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Monday, 30 April 2012

Morcha snub for Mamata govt Gurung rejects plea to call off bandh


http://www.telegraphindia.com/1120426/jsp/frontpage/story_15420634.jsp#.T5luVbNa5vY

Morcha snub for Mamata govt 
Gurung rejects plea to call off bandh

OUR BUREAU
North Bengal development minister Gautam Deb at the Darjeeling district hospital on Wednesday; and (above) Morcha chief Bimal Gurung on Central Dooars tea estate on Wednesday. Pictures by Suman Tamang and Anirban Choudhury
April 25: The Gorkha Janmukti Morcha today boycotted official programmes of the Trinamul-led government in the Darjeeling hills, expressing openly its displeasure for not being permitted to hold a public meeting in the Dooars.
The rebuff came on a day when Morcha chief Bimal Gurung delivered a snub to chief minister Mamata Banerjee by refusing to give any assurance on her government's request not to go on strike in the region and to defer by a fortnight any plans to hold meeting in the Dooars.
In Darjeeling this morning, where north Bengal development minister Gautam Deb chaired a meeting of the Darjeeling Rogi Kalyan Samity, local MLA Trilok Dewan and municipality chairman Amar Singh Rai stayed away. Dewan and Rai are both members of the patient welfare committee, a state body.
In Kalimpong, municipality chairman and Morcha study forum member L.B. Parihar did not attend the opening of the Sabala Mela, a fair organised by self-help groups which he was supposed to preside and where Deb had been invited to be the chief guest.
Deb was spared further humiliation at the Kalimpong fair ground when police arrested two members of the Vidyarthi Morcha, the student wing of the hill party, before they could wave the black flags they were carrying.
Back in Darjeeling, Morcha general secretary Roshan Giri spelt out his party's plans. "We have decided to boycott official functions till permission is given to us to hold a public meeting in the plains. Our leaders will not attend any government event," he said.
The minister refused comment on the Morcha boycott. "I do not want to make any comments. I am not sure why they did not attend the meeting," Deb said. "I have come to Darjeeling for an official programme and it would be inappropriate to comment on political issues as the government officials present here might be embarrassed."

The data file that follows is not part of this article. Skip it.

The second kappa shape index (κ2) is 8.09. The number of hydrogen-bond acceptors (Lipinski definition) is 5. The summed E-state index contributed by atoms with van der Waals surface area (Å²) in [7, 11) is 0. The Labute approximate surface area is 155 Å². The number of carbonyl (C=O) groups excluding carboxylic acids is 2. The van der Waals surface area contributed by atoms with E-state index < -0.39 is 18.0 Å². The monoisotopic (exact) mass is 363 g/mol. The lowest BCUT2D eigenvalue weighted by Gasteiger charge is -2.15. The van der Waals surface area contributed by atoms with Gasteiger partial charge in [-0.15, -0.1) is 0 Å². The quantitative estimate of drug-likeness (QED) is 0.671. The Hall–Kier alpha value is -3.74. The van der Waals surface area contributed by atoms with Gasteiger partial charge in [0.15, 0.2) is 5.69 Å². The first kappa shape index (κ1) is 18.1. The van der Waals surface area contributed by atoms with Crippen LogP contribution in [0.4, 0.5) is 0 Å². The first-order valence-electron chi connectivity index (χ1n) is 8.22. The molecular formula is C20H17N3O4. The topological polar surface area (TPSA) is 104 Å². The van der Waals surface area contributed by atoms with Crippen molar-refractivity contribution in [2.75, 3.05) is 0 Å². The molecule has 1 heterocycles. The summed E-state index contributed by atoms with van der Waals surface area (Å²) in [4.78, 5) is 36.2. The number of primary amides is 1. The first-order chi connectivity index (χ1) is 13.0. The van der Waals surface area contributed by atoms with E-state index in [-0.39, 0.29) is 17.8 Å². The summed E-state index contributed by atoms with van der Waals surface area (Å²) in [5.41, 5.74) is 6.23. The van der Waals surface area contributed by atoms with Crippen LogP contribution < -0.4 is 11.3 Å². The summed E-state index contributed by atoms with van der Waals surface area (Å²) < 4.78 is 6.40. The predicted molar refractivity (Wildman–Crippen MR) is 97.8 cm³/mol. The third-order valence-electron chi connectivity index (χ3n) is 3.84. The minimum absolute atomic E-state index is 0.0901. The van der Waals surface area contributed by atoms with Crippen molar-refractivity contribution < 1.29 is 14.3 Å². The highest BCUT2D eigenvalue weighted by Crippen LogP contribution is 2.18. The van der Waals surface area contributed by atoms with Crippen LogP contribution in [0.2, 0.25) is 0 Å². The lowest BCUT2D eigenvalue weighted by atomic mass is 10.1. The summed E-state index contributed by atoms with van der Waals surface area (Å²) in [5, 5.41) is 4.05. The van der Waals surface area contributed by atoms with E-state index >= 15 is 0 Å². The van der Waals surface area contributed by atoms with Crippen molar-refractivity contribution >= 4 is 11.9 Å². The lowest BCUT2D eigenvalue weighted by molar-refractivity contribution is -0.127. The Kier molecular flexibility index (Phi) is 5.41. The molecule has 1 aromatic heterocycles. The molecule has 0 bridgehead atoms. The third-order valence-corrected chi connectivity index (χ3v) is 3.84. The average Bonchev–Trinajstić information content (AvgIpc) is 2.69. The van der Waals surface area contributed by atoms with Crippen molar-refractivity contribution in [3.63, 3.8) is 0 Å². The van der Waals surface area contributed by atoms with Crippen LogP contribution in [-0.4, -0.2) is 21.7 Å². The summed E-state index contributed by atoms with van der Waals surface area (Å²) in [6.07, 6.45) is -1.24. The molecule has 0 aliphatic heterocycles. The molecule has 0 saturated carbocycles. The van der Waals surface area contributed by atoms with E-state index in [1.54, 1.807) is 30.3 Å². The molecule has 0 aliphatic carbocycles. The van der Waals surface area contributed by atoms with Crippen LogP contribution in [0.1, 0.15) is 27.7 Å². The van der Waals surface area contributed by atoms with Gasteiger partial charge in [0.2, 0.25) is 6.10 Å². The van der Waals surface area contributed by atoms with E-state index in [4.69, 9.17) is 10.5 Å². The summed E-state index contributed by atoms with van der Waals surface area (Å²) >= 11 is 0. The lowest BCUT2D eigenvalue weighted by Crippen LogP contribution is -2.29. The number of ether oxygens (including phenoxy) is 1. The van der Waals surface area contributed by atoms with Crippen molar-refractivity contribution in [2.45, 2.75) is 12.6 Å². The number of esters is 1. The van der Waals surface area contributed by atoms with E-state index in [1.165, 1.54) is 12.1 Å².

The Morcha boycott move came as a surprise to the state government, officials said, as it came a day after the party decided to put on hold for 36 hours its agitation in the hills and the bandh in the Dooars as "goodwill gesture" towards the chief minister's peace appeal.
In Jalpaiguri's Jaigaon, the subdivisional officer of Alipurduar, Amal Kanti Roy, met Morcha chief Bimal Gurung with a request from the state government not to call a bandh in the Dooars after the 36-hour "relaxation" that ended on Friday. He also requested him to defer any plans for a public meeting in the Dooars by at least "10 to 15 days".
Once the situation turned "normal" in the Dooars and after about a fortnight, the district administration would consider granting permission to hold a public meeting, Roy told Gurung. But Gurung did not relent.
Morcha spokesperson and Kalimpong MLA Harka Bahadur Chhetri, who has been camping with Gurung in Jaigaon, said after the meeting: "The official asked us to withdraw the strike to restore peace in the region. We made it clear that the administration was solely responsible for the violence in the Dooars. Had we been given permission to hold our public meeting, the violence could have been avoided."
Without commenting on what form of agitation the Morcha would resort to if it did not get permission to hold a public meeting, Chhetri said: "We have made our stand clear. If the administration does not inform us by Thursday the date and venue of our public meeting, we will have to decide on the future course of action."
Subdivisional officer Roy said after the meeting: "I met the Morcha leaders and asked them not to continue with the strike and restore peace in the region first. Only then would we think of giving permission to them for a public meeting. Our first aim is to restore peace as normal life is being affected in the Dooars. We have not received any assurance."